The Sunny Side (when available) of Mental Illness

By Stéphanie Pham-Dang

I’m a reference librarian, because I like to connect with people. A colleague once compared me to sunlight. I’ve heard this before (see my first post). She watches me interacting, while she’s at the loan desk. She says I’m a circular conversationalist: patrons ask questions, I answer, then I ask them questions, they answer and so on.  Aren’t all reference librarians affable? Oh, I see her point.

I manage my sunny side 50% of the time because of mental illness #Anxiety #PMDD. Once a month, I crash and burn. I never know exactly when, but I know when I see it. I forget things (my keys, my freakin’ keys!). I’m an insomniac (I max out my own library account and read at night). I lose my temper. I’m irritable. Basically when I’m mentally ill, I want to be left alone or run away from people.

Empty room with a chair and text says, Ain't no sunshine when she's gone. It's not warm when she's away, ain't no sunshine when she's gone, and she's always gone too long, anything she goes away. by Bill Wethers

Hence, I found the best approach to interact with patrons, regardless of my state of mind. Here is how I try to cope in a customer service oriented work environment.

When answering simple questions from patrons

Come rain or shine, here is my way of attempting to guide patrons into knowing the answer, by figuring it out themselves.

The Socratic Maieutics Method - Simplified. A monster character called "anonymised" (sorta?) asks Hi... You know we have this research assignment due tomorrow. Sigh... I have a citation question. Do I need to add the court's abbreviation in parentheses at the end of my reference? A woman responds: Take a step back. Forget this is technical legal stuff. Think logically. Is it already mentioned? If you were T.A., what would be the essential elements you'd wanna see? Trust your instincts. You got this! That's right. leave out the superfluous. Done.

Alright, it’s a long answer to a simple question about citing case law. But I like to think that patrons feel empowered and forget for a few seconds the stress of paper deadlines. I’ll be more firm on my unexpected “sick” days, and more gregarious on “normal” days.

When answering complicated questions from patrons

Law libraries patrons are known to be demanding. Well guess what? So am I. Their toughest research questions are the perfect intellectual challenge that make me thrieve. On occasions, I get excentric requests. A zombie-like "anonymised" boy says: Hello. How can I manage references in law while using Latex? Is there a law thesis template which include Zotero? If not, can you provide me with coding skills? I don't like MS word and its limited features. A woman librarian sipping coffee responds: l-a-t-e-x like the gloves? Still nothing. To my fellow academic law librarians, any ideas?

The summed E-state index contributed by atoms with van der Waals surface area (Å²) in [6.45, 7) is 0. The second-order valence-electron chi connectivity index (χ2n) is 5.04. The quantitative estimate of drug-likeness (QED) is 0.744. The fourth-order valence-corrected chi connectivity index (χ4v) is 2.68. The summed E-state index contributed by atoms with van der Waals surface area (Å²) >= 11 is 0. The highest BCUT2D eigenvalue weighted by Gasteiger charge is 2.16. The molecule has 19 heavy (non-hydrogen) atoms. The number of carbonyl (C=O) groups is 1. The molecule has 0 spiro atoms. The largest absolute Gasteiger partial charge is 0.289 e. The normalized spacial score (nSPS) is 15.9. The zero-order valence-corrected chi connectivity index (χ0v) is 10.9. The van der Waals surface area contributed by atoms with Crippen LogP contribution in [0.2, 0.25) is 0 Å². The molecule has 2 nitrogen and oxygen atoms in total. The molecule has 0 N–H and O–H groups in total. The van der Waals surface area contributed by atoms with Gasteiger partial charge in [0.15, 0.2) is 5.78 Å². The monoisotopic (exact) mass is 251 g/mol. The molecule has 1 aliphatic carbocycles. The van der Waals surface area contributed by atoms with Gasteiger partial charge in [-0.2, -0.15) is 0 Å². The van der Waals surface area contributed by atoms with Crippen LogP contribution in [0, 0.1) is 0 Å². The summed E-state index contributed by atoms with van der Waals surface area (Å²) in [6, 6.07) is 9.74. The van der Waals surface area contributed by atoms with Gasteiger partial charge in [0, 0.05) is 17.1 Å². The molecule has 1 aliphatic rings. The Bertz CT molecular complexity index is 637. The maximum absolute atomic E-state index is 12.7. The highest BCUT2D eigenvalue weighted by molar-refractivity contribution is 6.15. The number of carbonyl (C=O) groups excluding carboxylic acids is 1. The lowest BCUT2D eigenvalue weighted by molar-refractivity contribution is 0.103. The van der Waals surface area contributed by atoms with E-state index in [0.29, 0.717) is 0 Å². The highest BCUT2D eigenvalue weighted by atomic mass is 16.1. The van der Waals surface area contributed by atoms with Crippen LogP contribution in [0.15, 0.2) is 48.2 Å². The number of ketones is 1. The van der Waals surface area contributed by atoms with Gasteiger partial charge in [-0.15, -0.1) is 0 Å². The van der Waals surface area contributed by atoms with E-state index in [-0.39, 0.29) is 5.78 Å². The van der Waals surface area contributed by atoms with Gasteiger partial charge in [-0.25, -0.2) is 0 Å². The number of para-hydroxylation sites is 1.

When answering to the librarian’s questions

Discussions are often reciprocal : patrons, too, teach me new things, not just in law.

Reversed reference services. Discovering little marvels. Endless curiosity and amazement like a kid. A woman librarian exuding small hearts asks: Huh. I don't know about this case. So what are you working on? A one-eyed female student responds: I analyze interpretation trends at the Canadian Supreme Court level, by using an empirical method in law. Librarian says: Wow. Tell me more! Student responds: Did you know we can now follow the court on Instagram? Librarian asking another student: Hey, what's on your screen? That logo. Zombie like student wearing all green and with a leaf coming out of his head says: I'm using Ecosia, a search engine planting trees. Librarian responds: Wow. Tell me more! Zombie student responds: OK, but first, can't download the report from your very instructive workshop. Librarian says: Maybe too hipster for the UN. Consider mainstream Google Chrome, this time. Zombie student responds: Done. Hey! That WAS the issue. Thanks.

When answering to myself

I talk to myself all the time (a typical trait of anxious people). More questions, which I answer with more questions…